Founded as the Arab political party of "Unity, Liberty, Socialism" in 1954, whose predecessors had asked for help from the Nazis to get rid of the British, soon became a bunch of thugs and gangsters who only have use for Islam when it's socially necessary or profitable. I know the Baathist Party in Syria and the underground resurgence in Iraq won't last that much longer, but I feel their ends will be quite messy. Maybe the Ass-Syrians deserve their inevitable fate or maybe not. Only The Shadow knows... And, the Illuminati and Billy Can-Man down at the tavern.
Jean-François. 1824. Précis du système hiéroglyphique
des anciens Égyptiens, ou Recherches sur les élémens
premiers de cette écriture sacrée, sur leurs diverses
combinaisons, et sur les rapports de ce système avec
les autres méthodes graphiques égyptiennes (“A
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Cross, Frank Moore. 1980. “Newly Found Inscriptions in Old Canaanite and Early Phoenician Scripts.” Bulletin of the American Schools of Oriental Research. 238: 1-20.
Darnell et al. 2005.
“Two Early Alphabetic Inscriptions from the Wadi el-Ḥôl:
New Evidence for the Origin of the Alphabet from the
Western Desert of Egypt.” By John Coleman Darnell, F. W.
Dobbs-Allsopp, Marilyn J. Lundberg, P. Kyle McCarter,
Bruce Zuckerman and Colleen Manassa. The
Annual of the American Schools of Oriental Research.
Diringer, David. 1948. The Alphabet: A Key to the History of Mankind. New York: Philosophical Library. Based on: Diringer, David. 1937. L'Alfabeto nella storia della civilta. With an introduction by Guido Mazzoni. Florence: S. A. G. Barbera Editore. In Italian. See also: Diringer, David. 1953. The Alphabet: A Key to the History of Mankind. 2nd edition. New York: Philosophical Library; also Diringer, David. 1968. The Alphabet: A Key to the History of Mankind. With Reinhold Regensburger. 3rd edition in two volumes. New York: Funk & Wagnalls.
Fabre d'Olivet, Antoine. 1815-1816. La Langue Hebraïque réstituée, et le véritable sens des mots hébreux rétabli et prouvé par leur analyse radicale (“The Hebraic Tongue Restored and the True Meaning of the Hebrew Words Re-established and Proved by their Radical Analysis”). 2 vols. Chez l'Auteur; Barrois l'Ainé; Eberhar. See also: 1921. The Hebraic Tongue Restored and the True Meaning of the Hebrew Words Re-established and Proved by their Radical Analysis. By Antoine Fabre d'Olivet and translated into English by Nayá Louise Redfield. New York, London: G. P. Putnam's Sons.Dreyer, Günter. 1998. Umm el-Qaab l: Das Prädynastische Königsgrab U-j und seine frühen Schriftzeugnisse ("Umm el-Qaab I: The Predynastic Royal Tomb U-j and its Earlv Writing Evidenced"). Archäologische Veröffentlichungen (Deutsches Archäologisches Institut. Abteilung Kairo). Vol. 86. Mainz: Philio von Zabern. For a balance critique, see: Mattessich, Richard. 2002. “The Oldest Writings, and Inventory Tags of Egypt.” The Accounting Historians Journal. 29, 1: 195-208.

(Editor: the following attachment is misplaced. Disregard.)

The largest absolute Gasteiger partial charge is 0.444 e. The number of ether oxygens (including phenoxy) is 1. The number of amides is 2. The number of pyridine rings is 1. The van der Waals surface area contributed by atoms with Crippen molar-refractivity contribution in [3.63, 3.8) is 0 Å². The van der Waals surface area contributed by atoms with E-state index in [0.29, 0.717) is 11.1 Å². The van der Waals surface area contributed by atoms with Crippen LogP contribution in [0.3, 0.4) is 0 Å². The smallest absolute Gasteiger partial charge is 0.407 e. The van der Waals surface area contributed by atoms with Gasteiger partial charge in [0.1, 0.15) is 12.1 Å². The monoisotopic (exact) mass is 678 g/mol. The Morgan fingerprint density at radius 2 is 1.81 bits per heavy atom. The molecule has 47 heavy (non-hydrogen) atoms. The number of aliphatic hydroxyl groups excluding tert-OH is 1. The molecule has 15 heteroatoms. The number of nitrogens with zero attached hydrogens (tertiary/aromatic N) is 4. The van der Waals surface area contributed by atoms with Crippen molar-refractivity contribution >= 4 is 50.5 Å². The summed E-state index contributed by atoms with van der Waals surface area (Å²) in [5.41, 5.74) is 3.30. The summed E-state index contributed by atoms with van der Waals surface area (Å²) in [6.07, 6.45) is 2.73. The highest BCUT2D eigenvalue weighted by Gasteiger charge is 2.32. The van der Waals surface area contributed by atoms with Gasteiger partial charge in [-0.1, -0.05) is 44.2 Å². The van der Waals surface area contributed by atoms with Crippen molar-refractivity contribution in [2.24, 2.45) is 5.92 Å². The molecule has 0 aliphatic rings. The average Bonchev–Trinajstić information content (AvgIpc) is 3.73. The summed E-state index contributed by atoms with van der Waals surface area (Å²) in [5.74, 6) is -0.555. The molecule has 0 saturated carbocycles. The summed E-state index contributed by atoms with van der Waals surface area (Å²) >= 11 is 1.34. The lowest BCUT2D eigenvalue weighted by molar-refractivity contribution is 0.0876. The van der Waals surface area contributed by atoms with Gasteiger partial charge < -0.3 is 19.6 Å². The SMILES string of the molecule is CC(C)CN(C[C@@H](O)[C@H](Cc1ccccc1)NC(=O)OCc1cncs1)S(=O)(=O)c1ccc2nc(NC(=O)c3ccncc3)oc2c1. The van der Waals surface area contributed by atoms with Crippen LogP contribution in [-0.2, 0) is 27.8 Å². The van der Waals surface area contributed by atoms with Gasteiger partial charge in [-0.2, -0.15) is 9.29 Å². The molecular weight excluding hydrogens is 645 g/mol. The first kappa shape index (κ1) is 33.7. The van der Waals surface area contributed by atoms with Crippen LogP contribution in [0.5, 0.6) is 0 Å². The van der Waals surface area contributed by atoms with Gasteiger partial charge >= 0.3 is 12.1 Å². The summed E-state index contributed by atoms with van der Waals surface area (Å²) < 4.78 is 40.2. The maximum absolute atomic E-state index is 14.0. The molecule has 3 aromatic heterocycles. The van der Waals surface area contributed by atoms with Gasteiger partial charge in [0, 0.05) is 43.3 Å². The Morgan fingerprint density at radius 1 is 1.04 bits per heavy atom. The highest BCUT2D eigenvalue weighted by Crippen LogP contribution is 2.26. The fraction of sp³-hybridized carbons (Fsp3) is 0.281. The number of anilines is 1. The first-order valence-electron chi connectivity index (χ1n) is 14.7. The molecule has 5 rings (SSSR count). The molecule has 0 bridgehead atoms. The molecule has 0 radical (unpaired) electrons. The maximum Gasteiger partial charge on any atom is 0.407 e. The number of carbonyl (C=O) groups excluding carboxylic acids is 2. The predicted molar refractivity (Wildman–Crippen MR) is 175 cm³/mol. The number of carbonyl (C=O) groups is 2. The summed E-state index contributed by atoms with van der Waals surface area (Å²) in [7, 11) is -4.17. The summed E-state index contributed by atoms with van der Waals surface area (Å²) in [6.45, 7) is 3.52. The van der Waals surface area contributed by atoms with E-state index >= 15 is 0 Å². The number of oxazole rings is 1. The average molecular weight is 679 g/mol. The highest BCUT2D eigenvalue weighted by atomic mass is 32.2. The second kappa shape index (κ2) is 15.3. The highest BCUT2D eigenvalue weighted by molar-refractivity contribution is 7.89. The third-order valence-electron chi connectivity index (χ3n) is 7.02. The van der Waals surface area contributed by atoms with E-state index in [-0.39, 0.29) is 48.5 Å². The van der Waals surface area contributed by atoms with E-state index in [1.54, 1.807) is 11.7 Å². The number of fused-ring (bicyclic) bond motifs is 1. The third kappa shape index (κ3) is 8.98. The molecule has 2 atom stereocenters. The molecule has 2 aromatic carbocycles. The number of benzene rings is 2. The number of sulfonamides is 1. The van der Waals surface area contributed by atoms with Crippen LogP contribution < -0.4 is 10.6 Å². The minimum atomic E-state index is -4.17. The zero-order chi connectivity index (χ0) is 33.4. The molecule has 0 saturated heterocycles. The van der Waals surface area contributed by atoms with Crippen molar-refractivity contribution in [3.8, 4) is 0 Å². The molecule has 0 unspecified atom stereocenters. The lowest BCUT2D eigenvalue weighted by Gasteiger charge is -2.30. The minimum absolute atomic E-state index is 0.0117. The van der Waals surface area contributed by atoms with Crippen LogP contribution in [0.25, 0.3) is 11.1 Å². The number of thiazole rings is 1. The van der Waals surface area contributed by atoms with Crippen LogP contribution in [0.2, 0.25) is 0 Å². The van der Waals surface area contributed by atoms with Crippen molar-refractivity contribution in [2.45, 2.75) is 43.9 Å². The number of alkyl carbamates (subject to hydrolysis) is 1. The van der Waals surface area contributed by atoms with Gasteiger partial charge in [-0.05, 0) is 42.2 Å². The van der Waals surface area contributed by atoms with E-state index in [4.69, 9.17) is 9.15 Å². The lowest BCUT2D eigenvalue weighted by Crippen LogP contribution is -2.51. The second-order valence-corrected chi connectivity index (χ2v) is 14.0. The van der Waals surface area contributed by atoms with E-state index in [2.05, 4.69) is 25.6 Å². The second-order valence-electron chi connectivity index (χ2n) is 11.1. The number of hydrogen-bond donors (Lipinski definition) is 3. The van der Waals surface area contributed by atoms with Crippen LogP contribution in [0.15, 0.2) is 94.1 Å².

Dupuis, Charles François. 1795. Origine de tous les Cultus, ou Religion Universelle (“The Origin of All Cults, or Universal Religion”). Vols. 1-3. Published as “Par Dupuis, Citoyen François – Lan III de las République.” Paris: Chez H. Agasse, rue des Poitevins.
Frye, Richard N. 1992. “Assyria and Syria: Synonyms.” Journal of Near Eastern Studies. 51, 4:, 281-285.
Geller, Marckham J.
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vorderasitische Archäologie. 86: 43–95.
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Houston, Stephen and John Baines with Jerrold Cooper.
2003. "Last Writing: Script Obsolescence in Egypt,
Mesopotamia, and Mesoamerica." By Stephen Houston, and
John Baines with Jerrold Cooper.
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Athanasius. 1650. Obeliscus Pamphilius.
Rome: Grignani Press.
Kramer, Samuel Noah. 1981. History Begins at Sumer: Thirty-Nine Firsts in Man's Recorded History. Third revised edition. Philadelphia: University of Pennsylvania.
Nöldeke, Th. 1871.
“ΑΣΣΥΡΙΟΣΣΥΡΙΟΣΣΥΡΟΣ.” In German. Hermes.
5, 3: 443-468.
Petrie, W. M. F. 1906.
in Sinai. London: John Murray.
Sachs, A. 1976. "The Last Datable Cuneiform Tablets." Alter Orient und Altes Testament (Kramer Anniversary Volume: Cuneiform Studies in Honor of Samuel Noah Kramer). 25: 379-398
Tvedtnes, John A. 1981. “The Origin of the Name 'Syria'.” Journal of Near Eastern Studies. 40, 2: 139-140. An attempted refutation of Nöldeke, Tvedtnes was at BYU at the time (“'Nuff Said!”), and was corrected by Fyre.
Peace, "...it's as easy as